By Gregory Viscusi
Seventeen years after their first jobs summit European Union leaders are divided on how to create employment and a fifth of young people are still out of work.
At a meeting in Milan Wednesday Italian Prime Minister Matteo Renzi plans to tout the new labor laws he’s pushing through. French President Francois Hollande will argue for more spending, a proposal German Chancellor Angela Merkel intends to reject. Britain’s prime minister David Cameron isn’t coming.
Their lack of progress may increase the frustration of European Central Bank President Mario Draghi who has faced down internal dissent to deploy unprecedented monetary easing. He’s calling on the politicians to do their bit now and loosen the continent’s rigid labor markets even if that means facing the ire of protected workers.
“An entire generation is being sacrificed in countries such as Spain,” Ludovic Subran, chief economist at credit insurer Euler Hermes said in an interview. “That has a real impact on productivity in the long run.”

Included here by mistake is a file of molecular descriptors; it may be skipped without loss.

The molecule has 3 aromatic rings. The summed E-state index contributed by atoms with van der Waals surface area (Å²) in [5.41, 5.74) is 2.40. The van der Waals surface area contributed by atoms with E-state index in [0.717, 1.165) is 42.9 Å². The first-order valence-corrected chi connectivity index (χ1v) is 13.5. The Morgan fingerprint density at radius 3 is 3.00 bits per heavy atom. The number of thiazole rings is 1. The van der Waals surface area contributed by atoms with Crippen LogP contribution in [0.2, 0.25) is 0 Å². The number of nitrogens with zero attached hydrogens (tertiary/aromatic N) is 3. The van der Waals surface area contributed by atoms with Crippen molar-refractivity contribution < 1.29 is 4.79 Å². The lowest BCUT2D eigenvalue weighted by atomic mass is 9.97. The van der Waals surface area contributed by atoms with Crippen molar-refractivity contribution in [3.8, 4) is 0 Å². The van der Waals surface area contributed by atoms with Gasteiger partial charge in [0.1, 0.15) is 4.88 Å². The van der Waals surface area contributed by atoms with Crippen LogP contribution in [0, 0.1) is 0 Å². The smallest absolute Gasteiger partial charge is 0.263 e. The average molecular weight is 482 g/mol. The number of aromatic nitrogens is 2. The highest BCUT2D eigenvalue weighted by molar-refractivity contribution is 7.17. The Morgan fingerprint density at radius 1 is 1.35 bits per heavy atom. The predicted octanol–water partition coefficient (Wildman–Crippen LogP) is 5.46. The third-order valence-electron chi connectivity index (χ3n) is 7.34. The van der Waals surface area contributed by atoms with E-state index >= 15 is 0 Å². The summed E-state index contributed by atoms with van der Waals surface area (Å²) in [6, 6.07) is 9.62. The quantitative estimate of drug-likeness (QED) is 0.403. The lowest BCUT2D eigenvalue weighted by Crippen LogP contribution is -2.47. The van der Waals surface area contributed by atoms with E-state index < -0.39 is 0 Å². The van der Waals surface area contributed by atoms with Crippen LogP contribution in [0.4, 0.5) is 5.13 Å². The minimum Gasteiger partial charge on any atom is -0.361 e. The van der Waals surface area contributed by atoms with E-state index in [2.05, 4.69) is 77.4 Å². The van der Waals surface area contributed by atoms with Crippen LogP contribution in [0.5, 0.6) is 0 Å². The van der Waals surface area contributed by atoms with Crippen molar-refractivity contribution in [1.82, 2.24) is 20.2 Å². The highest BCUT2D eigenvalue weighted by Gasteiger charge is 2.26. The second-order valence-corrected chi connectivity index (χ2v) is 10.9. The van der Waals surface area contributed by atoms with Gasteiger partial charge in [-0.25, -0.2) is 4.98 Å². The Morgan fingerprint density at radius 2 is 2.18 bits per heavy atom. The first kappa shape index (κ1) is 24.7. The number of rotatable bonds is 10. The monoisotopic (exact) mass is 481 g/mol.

The 18-nation euro area is still struggling to heal its debt-crisis scars, five years after Greece revealed that its deficit was more than twice its forecast, forcing it into two bailouts. Across the bloc, growth has ground to a halt and inflation is at its lowest for five years.
When EU leaders met in Luxembourg in November 1997, the soon-to-be-born euro zone’s unemployment rate was about 11 percent. Jean-Claude Juncker, then prime minister of the host country, now president designate of the European Commission, promised a mix of free-market solutions and government plans would mean a “new start” for young people. Today the jobless rate is 11.5 percent.
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